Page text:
First English edition of the Nuremberg chronicle: being the Liber chronicarum of Dr. Hartmann Schedel…

This Carmentis (referring to a portrait opposite) was a daughter of Evander (Euandri). She invented the Latin alphabet. A b c d e f g h i k l m n o p q r s t v x.[The Carmenae, Camenae, or Casmenae, were prophetic nymphs, who belonged to the religion of ancient Italy, although later traditions represent their worship as introduced from Arcadia. Some accounts identify them with the Muses. The most important of these goddesses was Carmentis, or Carmenta, who had a temple at the foot of the Capitoline Hill. Evander was a son of an Arcadian nymph, Themis, or Nicostrata, and in Roman traditions Carmenta or Tiburtis. About 60 years before the Trojan War, Evander is said to have led a Pelasgian colony into Italy, and there to have built a town on the Tiber, which town was subsequently incorporated with Rome. He taught his neighbors milder laws, arts of peace, and social life, and especially the art of writing, with which he himself had been made acquainted by Hercules. Such is the general tradition, but it differs from the in these respects: (1) Carmentis was not the daughter but the mother of Evander; (2) he, and not she, introduced the alphabet.]

Salmon, the son of Naasson, was born, according to the seventy interpreters, in the 3725th year of the world, which is the 1474th year before the birth of Christ. He was prince in the tribe of Judah. With Joshua he went into the Promised Land and took for wife Rahab, a common woman.[Rahab was a woman of Jericho who kept a public house. She had heard of the Israelites and of their favor with God (Joshua 2:8-11); so when Joshua’s spies came to Jericho to explore the land of promise, she favored them as has been told in a previous note, and she and her family were preserved. It is supposed that she married into a noble family of the tribe of Judah. Under the name of Rachab she is mentioned in the genealogy of Christ. "And Aram begat Aminadab; and Aminadab begat Naasson; and Naasson begat Salmon; and Salmon begat Boaz of Rachab; and Boaz begat Obed of Ruth; and Obed begat Jesse; and Jesse begat David, the king," etc., (Matthew 1:4-6).]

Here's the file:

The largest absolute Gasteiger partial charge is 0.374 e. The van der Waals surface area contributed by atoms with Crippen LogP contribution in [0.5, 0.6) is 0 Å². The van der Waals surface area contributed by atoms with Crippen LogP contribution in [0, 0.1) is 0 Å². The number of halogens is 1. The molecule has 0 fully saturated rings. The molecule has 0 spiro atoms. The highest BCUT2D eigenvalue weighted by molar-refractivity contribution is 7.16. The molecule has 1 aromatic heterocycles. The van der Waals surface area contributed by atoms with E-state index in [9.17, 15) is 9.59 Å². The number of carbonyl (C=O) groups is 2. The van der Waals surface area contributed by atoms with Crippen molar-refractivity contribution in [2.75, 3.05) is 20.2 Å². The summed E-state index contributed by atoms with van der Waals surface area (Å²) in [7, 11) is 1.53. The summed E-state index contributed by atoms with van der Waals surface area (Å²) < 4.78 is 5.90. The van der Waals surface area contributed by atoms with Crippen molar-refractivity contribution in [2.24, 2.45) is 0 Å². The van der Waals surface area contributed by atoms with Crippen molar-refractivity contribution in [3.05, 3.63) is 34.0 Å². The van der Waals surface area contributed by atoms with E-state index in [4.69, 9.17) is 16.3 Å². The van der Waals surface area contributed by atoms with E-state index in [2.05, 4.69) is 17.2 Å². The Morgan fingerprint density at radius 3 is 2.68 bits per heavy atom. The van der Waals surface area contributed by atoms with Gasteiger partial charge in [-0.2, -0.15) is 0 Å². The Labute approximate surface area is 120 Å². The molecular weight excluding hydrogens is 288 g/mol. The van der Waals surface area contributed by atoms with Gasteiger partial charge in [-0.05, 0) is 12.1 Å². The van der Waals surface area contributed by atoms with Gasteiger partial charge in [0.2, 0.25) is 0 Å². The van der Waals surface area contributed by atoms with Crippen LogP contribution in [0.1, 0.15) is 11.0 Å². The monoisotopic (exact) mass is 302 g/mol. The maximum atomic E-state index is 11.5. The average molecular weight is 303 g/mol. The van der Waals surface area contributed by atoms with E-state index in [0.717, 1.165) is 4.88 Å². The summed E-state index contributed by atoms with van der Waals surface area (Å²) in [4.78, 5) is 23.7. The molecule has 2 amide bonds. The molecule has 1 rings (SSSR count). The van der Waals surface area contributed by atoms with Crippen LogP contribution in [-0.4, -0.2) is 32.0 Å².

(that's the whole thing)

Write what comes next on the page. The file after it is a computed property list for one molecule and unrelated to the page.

Italus, the king, built a city on the river Tiber, and reigned there. On the same site Rome was built in later times. All Italy was afterwards named for Italus.[Italus was one of the ancient kings of the Pelasgians, Siculians, or Oenotrians, and it is from him that Italy was believed to have derived its name.]

From this Rechab (referring to a portrait opposite) sprang a very spiritual lineage, which is said to have existed at this time. He descended from Jethro, the friend of Moses, and was converted to the Jewish faith.[Rechab, father of Jehonadab, appears in II Kings 10:15-28, as a fervent supporter of Jehu’s attack on the house of Ahab and his endeavor to root out the idolatry which that dynasty had allowed. Neh. 3:14 reports that a son of Rechab assisted in re-fortifying Jerusalem. It is to be noted that later Rabbis found the fulfillment of Jer. 35:19 in those marriages of Rechabite maidens into priestly families from which later priests sprang. Hence the statement of the chronicler that from Rechab sprang a spiritual lineage.]

Tiberias, or Tiberiadis, formerly called Zenreth or Cynaroth, lies in the coast regions, between the east and south, about two miles from Bethulia[Bethulia was a city of Samaria. It is the scene of the Book of Judith.], the mountain, where Judith slew Holofernes. After the city was rebuilt by Herod, the ruler of Galilee, it was named Tiberiadis in honor of the emperor, Tiberius; and now it is called Tiberias.[Tiberias is a city on the western shore of the Sea of Galilee. The ancient city was south of the modern one. Herod made it his capital. The town was built on an ancient site, probably Rakkath (Joshua 29:35) and in the course of construction a graveyard was disturbed. In consequence the Jews, fearful of uncleanness, refused to live there, and Herod was forced to use compulsion in order to people his town (Joseph, . XVII, 2, 3). No mention is made of Tiberias in the gospels, except casually in John 6:23. The city was of too recent date and too Hellenistic in outlook to invite attention. It is unlikely that Jesus ever visited it. Christianity found no congenial soil there and made no headway until the 4th century. The Arabs came in 637. When the Crusaders established their kingdom in Jerusalem, Tancred was appointed ruler in Galilee. Tiberias became his capital and was in part rebuilt on the new site farther north. In their advance on Damascus, British troops seized it in October 1918.] Here Christ made an apostle of Matthew, the toll gatherer. At one time there was here a bishop whose jurisdiction comprehended the Sea of Galilee. Near this city (as it is said) are natural warm springs. Here also ends the region called Decapolis[Decapolis was a district of Palestine, so named from the ten cities contained within its limits. The cities are variously given by different writers. According to Pliny there were Damascus, Philadelphia, Rhaphana, Scythopolis, Gadara, Hippos, Dios, Pella, Galasa (Gerasa?) and Canatha.], so called by reason of its ten distinguished cities. In this same region, not far removed from Tiberias, is the sea of Asphaltides,